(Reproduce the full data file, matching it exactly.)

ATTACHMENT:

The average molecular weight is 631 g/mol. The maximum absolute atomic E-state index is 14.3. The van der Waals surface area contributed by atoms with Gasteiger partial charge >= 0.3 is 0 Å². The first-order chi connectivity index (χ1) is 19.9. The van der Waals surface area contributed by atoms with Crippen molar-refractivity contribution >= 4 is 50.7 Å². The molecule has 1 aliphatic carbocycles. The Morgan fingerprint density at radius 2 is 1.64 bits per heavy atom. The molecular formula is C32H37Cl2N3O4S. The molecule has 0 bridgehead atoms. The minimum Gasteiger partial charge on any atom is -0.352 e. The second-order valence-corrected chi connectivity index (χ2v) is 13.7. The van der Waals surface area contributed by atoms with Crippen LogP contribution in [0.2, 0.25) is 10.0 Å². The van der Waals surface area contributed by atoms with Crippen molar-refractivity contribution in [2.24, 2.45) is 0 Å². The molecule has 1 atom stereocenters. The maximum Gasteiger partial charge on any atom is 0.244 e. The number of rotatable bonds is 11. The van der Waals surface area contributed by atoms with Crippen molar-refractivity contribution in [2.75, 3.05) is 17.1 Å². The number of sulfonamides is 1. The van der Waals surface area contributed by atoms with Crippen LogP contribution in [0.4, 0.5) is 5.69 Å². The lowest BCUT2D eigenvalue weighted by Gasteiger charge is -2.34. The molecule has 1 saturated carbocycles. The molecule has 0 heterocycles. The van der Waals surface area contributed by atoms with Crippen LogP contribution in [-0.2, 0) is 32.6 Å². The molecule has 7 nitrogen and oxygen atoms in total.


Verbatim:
The average molecular weight is 631 g/mol. The maximum absolute atomic E-state index is 14.3. The van der Waals surface area contributed by atoms with Gasteiger partial charge >= 0.3 is 0 Å². The first-order chi connectivity index (χ1) is 19.9. The van der Waals surface area contributed by atoms with Crippen molar-refractivity contribution >= 4 is 50.7 Å². The molecule has 1 aliphatic carbocycles. The Morgan fingerprint density at radius 2 is 1.64 bits per heavy atom. The molecular formula is C32H37Cl2N3O4S. The molecule has 0 bridgehead atoms. The minimum Gasteiger partial charge on any atom is -0.352 e. The second-order valence-corrected chi connectivity index (χ2v) is 13.7. The van der Waals surface area contributed by atoms with Crippen LogP contribution in [0.2, 0.25) is 10.0 Å². The van der Waals surface area contributed by atoms with Crippen molar-refractivity contribution in [2.24, 2.45) is 0 Å². The molecule has 1 atom stereocenters. The maximum Gasteiger partial charge on any atom is 0.244 e. The number of rotatable bonds is 11. The van der Waals surface area contributed by atoms with Crippen molar-refractivity contribution in [2.75, 3.05) is 17.1 Å². The number of sulfonamides is 1. The van der Waals surface area contributed by atoms with Crippen LogP contribution in [0.4, 0.5) is 5.69 Å². The lowest BCUT2D eigenvalue weighted by Gasteiger charge is -2.34. The molecule has 1 saturated carbocycles. The molecule has 0 heterocycles. The van der Waals surface area contributed by atoms with Crippen LogP contribution in [-0.2, 0) is 32.6 Å². The molecule has 7 nitrogen and oxygen atoms in total.